8:00 PM, 28th April, 2012
Hugo is based upon the illustrated book "The Invention of Hugo Cabret", by Brian Selznick. He wrote, "Because my story is centred around a filmmaker ... I decided to tell part of the story in images, like a movie". That filmmaker is the pivotal director Georges Méliès (Kingsley), famous for his 1902 movie A Trip to the Moon, arguably the first ever science fiction film, which memorably has a rocket crash into the man in the moon's eye.
But, except for flashback sequences, Hugo is set in a later Paris of 1931 when Méliès has fallen upon hard times and runs a Confiserie et Jouets (Sweet Shop and Toys) booth at a railway station. The orphan Hugo (Butterfield) unsuccessfully attempts to steal an item related to a mystery involving his late father from Méliès, who subsequently confiscates the bounty from Hugo.
However Méliès's goddaughter Isabelle (Moretz), likewise an orphan, befriends Hugo and he shows her the secret passages between the walls of the railway station where he lives. The plot thickens when Isabelle reveals that she possesses her own piece of the puzzle.
Director Martin Scorsese famously developed his overwhelming love of film as a sickly child with nothing to do but watch movies and his own enthusiastic discovery is reflected in Hugo's budding fascination with the art. Scorsese's first attempt at a children's movie is clearly a labour of love, his passion for his craft evident in its superb art direction and cinematography. Hugo is not only entertaining to watch, it's also gorgeous. Do not arrive late for this one, as the opening tracking shot is truly spectacular.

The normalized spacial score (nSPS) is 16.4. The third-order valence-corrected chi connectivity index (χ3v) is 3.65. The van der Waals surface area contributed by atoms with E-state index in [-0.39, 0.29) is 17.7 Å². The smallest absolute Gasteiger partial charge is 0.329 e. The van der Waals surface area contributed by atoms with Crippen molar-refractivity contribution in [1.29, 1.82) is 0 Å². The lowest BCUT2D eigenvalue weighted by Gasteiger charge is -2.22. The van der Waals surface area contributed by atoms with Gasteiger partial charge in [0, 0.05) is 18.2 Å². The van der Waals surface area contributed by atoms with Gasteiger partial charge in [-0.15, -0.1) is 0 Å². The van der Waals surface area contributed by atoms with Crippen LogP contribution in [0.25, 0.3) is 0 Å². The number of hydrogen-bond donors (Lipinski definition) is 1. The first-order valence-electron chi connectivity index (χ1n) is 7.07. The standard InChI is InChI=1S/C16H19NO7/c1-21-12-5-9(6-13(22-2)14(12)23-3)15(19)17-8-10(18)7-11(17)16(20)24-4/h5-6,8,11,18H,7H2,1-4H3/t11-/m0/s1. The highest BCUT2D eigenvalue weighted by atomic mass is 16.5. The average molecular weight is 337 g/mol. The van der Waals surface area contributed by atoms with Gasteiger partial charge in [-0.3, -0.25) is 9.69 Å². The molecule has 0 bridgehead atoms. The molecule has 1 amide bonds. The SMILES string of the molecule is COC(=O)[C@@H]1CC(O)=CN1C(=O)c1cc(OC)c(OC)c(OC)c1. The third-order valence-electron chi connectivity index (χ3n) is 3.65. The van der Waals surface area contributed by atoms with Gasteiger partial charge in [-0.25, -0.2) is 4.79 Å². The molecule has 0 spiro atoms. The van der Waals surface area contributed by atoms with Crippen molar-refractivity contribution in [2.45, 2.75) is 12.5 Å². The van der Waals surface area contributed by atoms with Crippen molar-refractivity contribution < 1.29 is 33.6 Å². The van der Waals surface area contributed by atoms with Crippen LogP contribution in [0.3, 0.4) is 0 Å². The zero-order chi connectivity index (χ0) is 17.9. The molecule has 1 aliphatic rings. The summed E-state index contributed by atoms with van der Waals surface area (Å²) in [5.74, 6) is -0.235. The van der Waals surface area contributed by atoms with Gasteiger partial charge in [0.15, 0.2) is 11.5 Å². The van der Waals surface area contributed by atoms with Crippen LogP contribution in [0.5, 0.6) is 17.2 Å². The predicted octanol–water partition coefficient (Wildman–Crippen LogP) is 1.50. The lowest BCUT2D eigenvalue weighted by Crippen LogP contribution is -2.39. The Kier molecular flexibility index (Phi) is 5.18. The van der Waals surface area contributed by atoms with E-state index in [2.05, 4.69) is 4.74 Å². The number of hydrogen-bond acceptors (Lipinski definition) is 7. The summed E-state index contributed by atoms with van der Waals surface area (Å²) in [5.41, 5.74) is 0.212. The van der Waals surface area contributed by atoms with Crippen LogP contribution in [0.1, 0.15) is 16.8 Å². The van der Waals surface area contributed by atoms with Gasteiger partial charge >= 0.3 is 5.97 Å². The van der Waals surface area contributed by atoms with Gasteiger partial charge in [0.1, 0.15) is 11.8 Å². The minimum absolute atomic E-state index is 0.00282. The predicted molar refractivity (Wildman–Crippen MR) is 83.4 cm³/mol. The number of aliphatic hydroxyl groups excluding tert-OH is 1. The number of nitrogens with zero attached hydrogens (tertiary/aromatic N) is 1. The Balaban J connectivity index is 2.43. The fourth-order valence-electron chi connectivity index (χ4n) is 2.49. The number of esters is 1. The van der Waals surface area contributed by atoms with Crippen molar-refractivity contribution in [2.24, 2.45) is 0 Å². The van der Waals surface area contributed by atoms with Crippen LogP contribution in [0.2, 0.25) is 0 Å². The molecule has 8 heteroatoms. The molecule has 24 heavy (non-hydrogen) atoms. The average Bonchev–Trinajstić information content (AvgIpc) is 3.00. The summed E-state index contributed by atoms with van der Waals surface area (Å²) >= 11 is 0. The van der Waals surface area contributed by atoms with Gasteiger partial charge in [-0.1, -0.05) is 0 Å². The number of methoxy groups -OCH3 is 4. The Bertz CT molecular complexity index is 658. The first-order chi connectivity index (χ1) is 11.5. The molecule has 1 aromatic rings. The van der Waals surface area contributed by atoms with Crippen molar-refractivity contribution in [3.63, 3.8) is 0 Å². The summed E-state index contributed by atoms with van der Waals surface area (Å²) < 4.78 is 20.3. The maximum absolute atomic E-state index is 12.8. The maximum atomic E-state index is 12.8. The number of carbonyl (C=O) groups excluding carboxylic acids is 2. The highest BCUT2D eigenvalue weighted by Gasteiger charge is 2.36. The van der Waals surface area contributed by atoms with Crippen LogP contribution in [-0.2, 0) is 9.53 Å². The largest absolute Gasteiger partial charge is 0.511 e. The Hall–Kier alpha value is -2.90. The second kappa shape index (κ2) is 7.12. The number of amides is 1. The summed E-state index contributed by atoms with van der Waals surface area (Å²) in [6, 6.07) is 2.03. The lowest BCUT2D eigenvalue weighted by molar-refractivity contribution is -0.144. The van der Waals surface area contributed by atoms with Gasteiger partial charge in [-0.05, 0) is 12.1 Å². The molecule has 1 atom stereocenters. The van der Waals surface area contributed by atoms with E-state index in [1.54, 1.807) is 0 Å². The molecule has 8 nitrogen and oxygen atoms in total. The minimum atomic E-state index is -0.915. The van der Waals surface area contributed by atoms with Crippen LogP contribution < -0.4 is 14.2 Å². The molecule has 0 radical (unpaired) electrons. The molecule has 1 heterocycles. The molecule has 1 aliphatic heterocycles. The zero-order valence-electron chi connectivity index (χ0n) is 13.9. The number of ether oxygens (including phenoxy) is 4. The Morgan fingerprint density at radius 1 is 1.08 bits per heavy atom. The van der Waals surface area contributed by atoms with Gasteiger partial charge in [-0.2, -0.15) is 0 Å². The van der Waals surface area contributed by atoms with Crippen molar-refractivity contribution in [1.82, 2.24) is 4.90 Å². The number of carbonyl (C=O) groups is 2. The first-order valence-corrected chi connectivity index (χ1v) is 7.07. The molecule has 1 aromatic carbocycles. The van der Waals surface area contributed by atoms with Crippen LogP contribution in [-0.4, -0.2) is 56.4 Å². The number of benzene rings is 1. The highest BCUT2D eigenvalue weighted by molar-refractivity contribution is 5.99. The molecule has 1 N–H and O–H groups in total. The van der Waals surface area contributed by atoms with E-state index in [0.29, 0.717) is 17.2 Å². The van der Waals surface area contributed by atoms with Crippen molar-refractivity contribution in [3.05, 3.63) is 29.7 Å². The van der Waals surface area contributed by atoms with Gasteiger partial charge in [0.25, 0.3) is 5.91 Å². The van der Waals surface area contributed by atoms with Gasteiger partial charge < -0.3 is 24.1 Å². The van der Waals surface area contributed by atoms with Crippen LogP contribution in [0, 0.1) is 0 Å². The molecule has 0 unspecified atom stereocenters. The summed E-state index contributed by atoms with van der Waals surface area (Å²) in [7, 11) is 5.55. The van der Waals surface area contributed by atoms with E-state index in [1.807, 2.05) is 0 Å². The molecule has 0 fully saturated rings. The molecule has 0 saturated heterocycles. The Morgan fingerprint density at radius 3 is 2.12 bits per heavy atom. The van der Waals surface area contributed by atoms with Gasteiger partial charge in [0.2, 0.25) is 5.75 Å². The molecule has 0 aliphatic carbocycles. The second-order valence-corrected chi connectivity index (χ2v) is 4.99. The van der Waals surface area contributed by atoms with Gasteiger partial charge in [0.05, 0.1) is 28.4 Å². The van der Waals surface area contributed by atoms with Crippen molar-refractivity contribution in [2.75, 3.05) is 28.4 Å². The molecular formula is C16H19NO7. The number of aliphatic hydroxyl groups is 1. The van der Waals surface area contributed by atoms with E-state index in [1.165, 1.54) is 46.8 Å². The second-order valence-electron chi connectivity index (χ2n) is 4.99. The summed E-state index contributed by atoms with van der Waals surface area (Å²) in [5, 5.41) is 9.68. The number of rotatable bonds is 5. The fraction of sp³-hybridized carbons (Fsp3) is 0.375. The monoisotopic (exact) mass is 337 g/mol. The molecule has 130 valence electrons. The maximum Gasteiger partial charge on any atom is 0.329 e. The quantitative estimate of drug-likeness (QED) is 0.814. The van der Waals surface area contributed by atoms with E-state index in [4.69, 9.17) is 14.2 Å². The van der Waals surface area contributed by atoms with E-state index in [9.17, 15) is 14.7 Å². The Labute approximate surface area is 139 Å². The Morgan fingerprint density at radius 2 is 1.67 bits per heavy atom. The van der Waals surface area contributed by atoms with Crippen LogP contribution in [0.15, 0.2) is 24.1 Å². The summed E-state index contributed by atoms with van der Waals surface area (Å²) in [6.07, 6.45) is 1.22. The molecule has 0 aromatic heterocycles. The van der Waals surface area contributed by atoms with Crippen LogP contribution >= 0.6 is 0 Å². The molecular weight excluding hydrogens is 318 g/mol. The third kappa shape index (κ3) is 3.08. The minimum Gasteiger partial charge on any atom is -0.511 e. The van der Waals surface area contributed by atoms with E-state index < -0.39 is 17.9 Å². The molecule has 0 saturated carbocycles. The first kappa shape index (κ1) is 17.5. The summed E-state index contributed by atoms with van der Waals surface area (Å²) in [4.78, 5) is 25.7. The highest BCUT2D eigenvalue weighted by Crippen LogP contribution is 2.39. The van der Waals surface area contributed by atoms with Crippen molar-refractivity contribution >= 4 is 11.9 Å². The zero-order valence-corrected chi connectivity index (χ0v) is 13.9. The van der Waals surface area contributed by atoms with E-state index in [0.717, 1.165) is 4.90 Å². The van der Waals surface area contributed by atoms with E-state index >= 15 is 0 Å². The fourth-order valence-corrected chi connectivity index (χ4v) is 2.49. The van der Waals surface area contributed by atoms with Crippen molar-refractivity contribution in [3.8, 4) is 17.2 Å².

10:21 PM, 28th April, 2012
This is the second time I've had the pleasure of reviewing an Almodóvar film. In Semester 1, 2007, I wrote of Volver:
"For those not familiar with the director, he primarily deals with women and their lives and issues... but, more importantly, Volver is a good story with some interesting twists and great performances."
Then, in Semester 1, 2010, Henry Fitzgerald wrote of Broken Embraces:
"Although the film is more than half flashback, the flashbacks don't happen gratuitously, such as when a character stares into the middle distance for no good reason and suddenly it's fifteen years earlier. Rather, we see what happens as the characters tell one another what happened. When you get right down to it, the film consists almost entirely of storytelling. And Almodóvar, who's been doing this for 30 years, is now a marvellously polished storyteller, able to make us feel the tension behind the calm, colourful surface even when we think we can't."
Why have I spent the larger part of this review quoting other reviews? Because (a.) I'm afraid of saying anything about this film, as the slightest loose word will be a major spoiler, and (b.) everything above also applies for The Skin I Live In except even more intense. So, if you know what to expect from an Almodóvar film, then come along because once again, you won't be disappointed. And if you haven't had the Almodóvar experience, then you're in for an unexpected treat.